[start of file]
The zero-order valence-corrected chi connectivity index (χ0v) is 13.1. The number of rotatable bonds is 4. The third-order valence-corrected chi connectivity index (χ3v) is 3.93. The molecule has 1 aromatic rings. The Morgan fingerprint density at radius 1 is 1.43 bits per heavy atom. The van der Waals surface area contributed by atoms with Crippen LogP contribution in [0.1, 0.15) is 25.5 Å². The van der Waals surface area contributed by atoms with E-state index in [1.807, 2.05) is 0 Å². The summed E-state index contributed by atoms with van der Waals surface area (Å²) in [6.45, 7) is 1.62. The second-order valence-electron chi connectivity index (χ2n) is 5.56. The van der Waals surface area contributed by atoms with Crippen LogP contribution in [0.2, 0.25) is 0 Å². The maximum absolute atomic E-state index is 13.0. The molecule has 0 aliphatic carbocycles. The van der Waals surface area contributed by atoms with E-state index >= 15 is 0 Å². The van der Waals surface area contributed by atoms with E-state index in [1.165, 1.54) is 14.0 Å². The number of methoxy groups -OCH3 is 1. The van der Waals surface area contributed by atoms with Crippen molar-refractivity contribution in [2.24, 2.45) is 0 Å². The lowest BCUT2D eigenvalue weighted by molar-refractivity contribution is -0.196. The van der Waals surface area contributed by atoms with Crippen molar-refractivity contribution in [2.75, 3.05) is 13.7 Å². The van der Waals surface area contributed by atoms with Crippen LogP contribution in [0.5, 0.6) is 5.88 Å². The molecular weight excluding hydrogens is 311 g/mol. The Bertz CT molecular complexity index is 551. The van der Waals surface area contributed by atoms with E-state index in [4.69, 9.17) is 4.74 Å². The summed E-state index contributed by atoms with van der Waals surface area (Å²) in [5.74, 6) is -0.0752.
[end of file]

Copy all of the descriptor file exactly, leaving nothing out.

The zero-order valence-corrected chi connectivity index (χ0v) is 13.1. The number of rotatable bonds is 4. The third-order valence-corrected chi connectivity index (χ3v) is 3.93. The molecule has 1 aromatic rings. The Morgan fingerprint density at radius 1 is 1.43 bits per heavy atom. The van der Waals surface area contributed by atoms with Crippen LogP contribution in [0.1, 0.15) is 25.5 Å². The van der Waals surface area contributed by atoms with E-state index in [1.807, 2.05) is 0 Å². The summed E-state index contributed by atoms with van der Waals surface area (Å²) in [6.45, 7) is 1.62. The second-order valence-electron chi connectivity index (χ2n) is 5.56. The van der Waals surface area contributed by atoms with Crippen LogP contribution in [0.2, 0.25) is 0 Å². The maximum absolute atomic E-state index is 13.0. The molecule has 0 aliphatic carbocycles. The van der Waals surface area contributed by atoms with E-state index >= 15 is 0 Å². The van der Waals surface area contributed by atoms with E-state index in [1.165, 1.54) is 14.0 Å². The number of methoxy groups -OCH3 is 1. The van der Waals surface area contributed by atoms with Crippen molar-refractivity contribution in [2.24, 2.45) is 0 Å². The lowest BCUT2D eigenvalue weighted by molar-refractivity contribution is -0.196. The van der Waals surface area contributed by atoms with Crippen molar-refractivity contribution in [2.75, 3.05) is 13.7 Å². The van der Waals surface area contributed by atoms with Crippen LogP contribution in [0.5, 0.6) is 5.88 Å². The molecular weight excluding hydrogens is 311 g/mol. The Bertz CT molecular complexity index is 551. The van der Waals surface area contributed by atoms with E-state index in [4.69, 9.17) is 4.74 Å². The summed E-state index contributed by atoms with van der Waals surface area (Å²) in [5.74, 6) is -0.0752.